VALERIAN BOGDANOV-BEREZOVSKY (1903 - 1971)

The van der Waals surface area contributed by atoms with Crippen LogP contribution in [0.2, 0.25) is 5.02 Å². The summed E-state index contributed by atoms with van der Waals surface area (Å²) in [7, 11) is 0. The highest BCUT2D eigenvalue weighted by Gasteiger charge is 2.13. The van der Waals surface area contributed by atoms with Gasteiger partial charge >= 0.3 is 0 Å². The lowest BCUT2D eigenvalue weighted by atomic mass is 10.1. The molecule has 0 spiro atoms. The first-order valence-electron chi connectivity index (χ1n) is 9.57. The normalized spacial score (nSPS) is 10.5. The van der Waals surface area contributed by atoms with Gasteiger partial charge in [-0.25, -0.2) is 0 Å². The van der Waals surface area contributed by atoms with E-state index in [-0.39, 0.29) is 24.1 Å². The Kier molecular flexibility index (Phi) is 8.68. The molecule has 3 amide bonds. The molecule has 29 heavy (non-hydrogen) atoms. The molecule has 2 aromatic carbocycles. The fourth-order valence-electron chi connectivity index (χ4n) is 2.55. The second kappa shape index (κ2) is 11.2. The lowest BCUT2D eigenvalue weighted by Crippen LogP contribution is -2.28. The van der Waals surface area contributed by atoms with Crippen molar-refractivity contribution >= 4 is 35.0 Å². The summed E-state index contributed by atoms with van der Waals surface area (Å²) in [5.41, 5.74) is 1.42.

A critic and composer, Valerian Mikhaylovich Bogdanov-Berezovsky in 1919 entered the Petrograd Conservatory, where he was influenced by a circle of young fellow-composers that included his friend Shostakovich. At this time he also established himself as one of the city’s leading music critics. After graduating in 1927 he was a propagandist for contemporary music, both Western and Soviet, working closely with Asaf’yev and others. In 1940 he published his Opernoye i baletnoye tvorchestvo Chaykovskogo and Sovetskaya opera (both Leningrad and Moscow) and was appointed principal teacher of the history of Soviet music at the Leningrad Conservatory. Outstanding compositions of this period include the opera Granitsa (The Frontier). Bogdanov-Berezovsky remained in Leningrad during World War II; he devoted himself to administrative and mass-cultural work, and wrote the opera Leningradtsï (The Leningraders) during the blockade. After the war he collaborated in the Leningrad Institute for Scholarship and Research in the Theatre and Music (from 1946); in 1947 he obtained the degree of kandidat of arts. He directed the repertory division of the Leningrad Malïy Theatre, 1951–61, and the music-theatre section of the Leningrad branch of the Composers’ Union, later heading its musicology and criticism section. During this time his book Teatr operï i baleta im. Kirova(Leningrad, 1959) was published. In the 1960s he adopted a new, more dramatic style in his compositions, but he did not follow the new trends of that decade.